At least one state lawmaker is calling for Gov. Pete Wilson to declare a special legislative session to combat an increasing state budget shortfall.

Figures released last Thursday by the state Department of Finance show a $344 million shortfall in projected revenue collections for July, August and September. These first quarter projections represent about 20% of the projected revenues for the entire fiscal year.

The department cited a drop in personal income tax collections, reflecting the state's soft job market and continuing recession. Sales and use taxes were $128 million less than the $1.3 billion projected for September.

"This shortfall is serious and indicates a continuing weakness in the economy," the department said in a release.

Assemblyman Tom McClintock, R-Thousand Oaks, hopes a special session would give lawmakers an chance to cut taxes and speding to revive the economy.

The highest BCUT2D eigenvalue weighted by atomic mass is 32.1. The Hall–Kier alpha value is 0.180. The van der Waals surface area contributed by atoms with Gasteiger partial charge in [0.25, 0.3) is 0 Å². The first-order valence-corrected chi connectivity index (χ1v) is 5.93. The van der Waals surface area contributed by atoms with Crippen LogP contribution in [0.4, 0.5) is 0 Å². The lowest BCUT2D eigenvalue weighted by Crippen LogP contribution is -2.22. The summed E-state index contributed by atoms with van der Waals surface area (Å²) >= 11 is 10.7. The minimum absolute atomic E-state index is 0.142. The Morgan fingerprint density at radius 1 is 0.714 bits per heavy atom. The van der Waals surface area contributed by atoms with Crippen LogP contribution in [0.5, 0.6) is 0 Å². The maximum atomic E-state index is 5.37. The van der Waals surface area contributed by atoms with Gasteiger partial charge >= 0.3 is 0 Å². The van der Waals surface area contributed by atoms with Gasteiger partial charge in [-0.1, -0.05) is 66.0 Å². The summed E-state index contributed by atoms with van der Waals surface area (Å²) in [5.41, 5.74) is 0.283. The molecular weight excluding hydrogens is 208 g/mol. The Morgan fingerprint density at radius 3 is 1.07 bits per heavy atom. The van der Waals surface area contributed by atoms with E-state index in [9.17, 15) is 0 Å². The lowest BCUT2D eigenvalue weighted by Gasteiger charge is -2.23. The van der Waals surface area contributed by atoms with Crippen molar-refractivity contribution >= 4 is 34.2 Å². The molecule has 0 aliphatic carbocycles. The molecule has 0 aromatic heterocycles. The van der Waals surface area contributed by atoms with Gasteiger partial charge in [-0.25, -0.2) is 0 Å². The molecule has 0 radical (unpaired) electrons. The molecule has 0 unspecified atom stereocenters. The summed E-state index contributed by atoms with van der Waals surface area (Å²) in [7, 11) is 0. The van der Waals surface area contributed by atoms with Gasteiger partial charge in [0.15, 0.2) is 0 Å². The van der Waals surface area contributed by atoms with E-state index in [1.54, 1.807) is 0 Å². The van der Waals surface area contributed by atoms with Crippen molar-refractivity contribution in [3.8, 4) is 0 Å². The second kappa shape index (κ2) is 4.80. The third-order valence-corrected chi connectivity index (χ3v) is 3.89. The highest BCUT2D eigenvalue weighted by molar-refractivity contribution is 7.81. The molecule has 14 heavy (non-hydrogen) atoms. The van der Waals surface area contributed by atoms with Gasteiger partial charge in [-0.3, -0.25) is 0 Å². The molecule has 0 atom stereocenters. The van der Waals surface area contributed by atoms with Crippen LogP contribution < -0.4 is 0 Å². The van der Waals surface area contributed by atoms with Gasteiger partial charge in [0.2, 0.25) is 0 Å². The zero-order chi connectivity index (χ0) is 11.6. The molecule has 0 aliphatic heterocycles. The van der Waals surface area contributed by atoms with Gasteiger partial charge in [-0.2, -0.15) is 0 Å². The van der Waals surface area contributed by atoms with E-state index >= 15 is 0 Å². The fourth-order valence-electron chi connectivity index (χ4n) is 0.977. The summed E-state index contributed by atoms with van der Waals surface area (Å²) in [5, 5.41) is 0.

Mr. McClintock voted against the state's current $55.7 billion budget and all of the governor's tax increase proposals that bridged a $14.3 billion budget deficit last July.

Assembly Speaker Willie Brown, D-San Francisco, has said he would support a special session to address budget problems, but Gov. Wilson has said it said too early for that.

Rating officials have indicated previously that California may lose its triple-A rating if any new budget problems are not addressed promptly.

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